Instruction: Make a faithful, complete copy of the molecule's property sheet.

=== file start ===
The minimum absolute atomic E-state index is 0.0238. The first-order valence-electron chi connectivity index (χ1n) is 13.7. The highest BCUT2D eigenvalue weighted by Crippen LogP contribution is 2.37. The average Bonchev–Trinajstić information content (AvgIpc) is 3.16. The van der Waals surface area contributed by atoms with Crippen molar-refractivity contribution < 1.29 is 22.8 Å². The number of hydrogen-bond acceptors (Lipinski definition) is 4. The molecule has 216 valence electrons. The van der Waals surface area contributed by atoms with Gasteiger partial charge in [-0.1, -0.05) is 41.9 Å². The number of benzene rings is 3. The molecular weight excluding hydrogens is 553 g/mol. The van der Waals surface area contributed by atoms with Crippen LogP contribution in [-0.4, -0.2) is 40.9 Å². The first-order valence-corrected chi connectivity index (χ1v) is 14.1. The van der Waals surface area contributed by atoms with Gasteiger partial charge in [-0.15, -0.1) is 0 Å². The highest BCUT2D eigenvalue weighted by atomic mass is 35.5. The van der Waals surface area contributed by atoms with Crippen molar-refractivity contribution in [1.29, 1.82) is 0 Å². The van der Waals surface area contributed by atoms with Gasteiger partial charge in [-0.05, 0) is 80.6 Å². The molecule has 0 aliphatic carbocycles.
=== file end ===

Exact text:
The minimum absolute atomic E-state index is 0.0238. The first-order valence-electron chi connectivity index (χ1n) is 13.7. The highest BCUT2D eigenvalue weighted by Crippen LogP contribution is 2.37. The average Bonchev–Trinajstić information content (AvgIpc) is 3.16. The van der Waals surface area contributed by atoms with Crippen molar-refractivity contribution < 1.29 is 22.8 Å². The number of hydrogen-bond acceptors (Lipinski definition) is 4. The molecule has 216 valence electrons. The van der Waals surface area contributed by atoms with Gasteiger partial charge in [-0.1, -0.05) is 41.9 Å². The number of benzene rings is 3. The molecular weight excluding hydrogens is 553 g/mol. The van der Waals surface area contributed by atoms with Crippen LogP contribution in [-0.4, -0.2) is 40.9 Å². The first-order valence-corrected chi connectivity index (χ1v) is 14.1. The van der Waals surface area contributed by atoms with Gasteiger partial charge in [-0.15, -0.1) is 0 Å². The highest BCUT2D eigenvalue weighted by atomic mass is 35.5. The van der Waals surface area contributed by atoms with Crippen molar-refractivity contribution in [1.29, 1.82) is 0 Å². The van der Waals surface area contributed by atoms with Gasteiger partial charge in [-0.05, 0) is 80.6 Å². The molecule has 0 aliphatic carbocycles.